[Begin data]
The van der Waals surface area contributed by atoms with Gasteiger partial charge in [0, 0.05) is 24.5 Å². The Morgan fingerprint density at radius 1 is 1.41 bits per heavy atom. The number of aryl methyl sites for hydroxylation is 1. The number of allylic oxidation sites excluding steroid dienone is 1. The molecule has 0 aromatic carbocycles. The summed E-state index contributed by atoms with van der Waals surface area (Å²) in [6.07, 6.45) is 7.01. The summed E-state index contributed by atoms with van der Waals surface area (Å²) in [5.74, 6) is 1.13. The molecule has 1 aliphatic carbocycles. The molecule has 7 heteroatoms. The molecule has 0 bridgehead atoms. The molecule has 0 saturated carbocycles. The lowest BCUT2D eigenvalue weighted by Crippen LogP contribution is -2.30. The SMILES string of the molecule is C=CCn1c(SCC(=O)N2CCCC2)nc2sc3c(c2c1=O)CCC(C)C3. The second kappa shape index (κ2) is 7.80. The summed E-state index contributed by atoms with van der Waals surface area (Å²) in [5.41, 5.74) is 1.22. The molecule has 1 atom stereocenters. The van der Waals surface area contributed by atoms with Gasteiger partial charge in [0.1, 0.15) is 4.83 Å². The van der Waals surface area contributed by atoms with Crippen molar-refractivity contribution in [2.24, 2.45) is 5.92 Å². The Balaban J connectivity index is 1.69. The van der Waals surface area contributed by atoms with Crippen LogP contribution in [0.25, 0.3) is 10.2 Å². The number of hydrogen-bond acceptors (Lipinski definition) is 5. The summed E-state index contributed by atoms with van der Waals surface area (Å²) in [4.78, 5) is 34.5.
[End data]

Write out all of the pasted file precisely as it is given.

The van der Waals surface area contributed by atoms with Gasteiger partial charge in [0, 0.05) is 24.5 Å². The Morgan fingerprint density at radius 1 is 1.41 bits per heavy atom. The number of aryl methyl sites for hydroxylation is 1. The number of allylic oxidation sites excluding steroid dienone is 1. The molecule has 0 aromatic carbocycles. The summed E-state index contributed by atoms with van der Waals surface area (Å²) in [6.07, 6.45) is 7.01. The summed E-state index contributed by atoms with van der Waals surface area (Å²) in [5.74, 6) is 1.13. The molecule has 1 aliphatic carbocycles. The molecule has 7 heteroatoms. The molecule has 0 bridgehead atoms. The molecule has 0 saturated carbocycles. The lowest BCUT2D eigenvalue weighted by Crippen LogP contribution is -2.30. The SMILES string of the molecule is C=CCn1c(SCC(=O)N2CCCC2)nc2sc3c(c2c1=O)CCC(C)C3. The second kappa shape index (κ2) is 7.80. The summed E-state index contributed by atoms with van der Waals surface area (Å²) in [5.41, 5.74) is 1.22. The molecule has 1 atom stereocenters. The van der Waals surface area contributed by atoms with Gasteiger partial charge in [0.1, 0.15) is 4.83 Å². The van der Waals surface area contributed by atoms with Crippen molar-refractivity contribution in [2.24, 2.45) is 5.92 Å². The Balaban J connectivity index is 1.69. The van der Waals surface area contributed by atoms with Crippen LogP contribution in [0.25, 0.3) is 10.2 Å². The number of hydrogen-bond acceptors (Lipinski definition) is 5. The summed E-state index contributed by atoms with van der Waals surface area (Å²) in [4.78, 5) is 34.5.